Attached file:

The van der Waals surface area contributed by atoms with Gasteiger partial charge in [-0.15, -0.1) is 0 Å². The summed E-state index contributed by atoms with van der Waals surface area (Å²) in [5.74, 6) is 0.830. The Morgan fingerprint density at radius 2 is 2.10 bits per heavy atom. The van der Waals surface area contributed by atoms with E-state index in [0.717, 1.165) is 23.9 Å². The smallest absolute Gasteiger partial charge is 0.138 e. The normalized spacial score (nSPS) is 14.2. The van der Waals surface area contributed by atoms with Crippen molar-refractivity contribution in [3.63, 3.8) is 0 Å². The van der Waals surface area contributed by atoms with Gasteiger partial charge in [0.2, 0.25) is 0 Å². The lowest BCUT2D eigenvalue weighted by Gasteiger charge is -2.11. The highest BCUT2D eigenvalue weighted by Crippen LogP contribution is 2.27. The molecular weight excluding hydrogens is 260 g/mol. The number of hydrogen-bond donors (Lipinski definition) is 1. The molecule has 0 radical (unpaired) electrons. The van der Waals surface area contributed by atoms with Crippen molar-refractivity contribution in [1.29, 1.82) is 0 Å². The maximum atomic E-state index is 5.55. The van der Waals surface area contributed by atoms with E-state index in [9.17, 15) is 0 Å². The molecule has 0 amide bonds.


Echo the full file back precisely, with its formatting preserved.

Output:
The van der Waals surface area contributed by atoms with Gasteiger partial charge in [-0.15, -0.1) is 0 Å². The summed E-state index contributed by atoms with van der Waals surface area (Å²) in [5.74, 6) is 0.830. The Morgan fingerprint density at radius 2 is 2.10 bits per heavy atom. The van der Waals surface area contributed by atoms with E-state index in [0.717, 1.165) is 23.9 Å². The smallest absolute Gasteiger partial charge is 0.138 e. The normalized spacial score (nSPS) is 14.2. The van der Waals surface area contributed by atoms with Crippen molar-refractivity contribution in [3.63, 3.8) is 0 Å². The van der Waals surface area contributed by atoms with Gasteiger partial charge in [0.2, 0.25) is 0 Å². The lowest BCUT2D eigenvalue weighted by Gasteiger charge is -2.11. The highest BCUT2D eigenvalue weighted by Crippen LogP contribution is 2.27. The molecular weight excluding hydrogens is 260 g/mol. The number of hydrogen-bond donors (Lipinski definition) is 1. The molecule has 0 radical (unpaired) electrons. The van der Waals surface area contributed by atoms with Crippen molar-refractivity contribution in [1.29, 1.82) is 0 Å². The maximum atomic E-state index is 5.55. The van der Waals surface area contributed by atoms with E-state index in [9.17, 15) is 0 Å². The molecule has 0 amide bonds.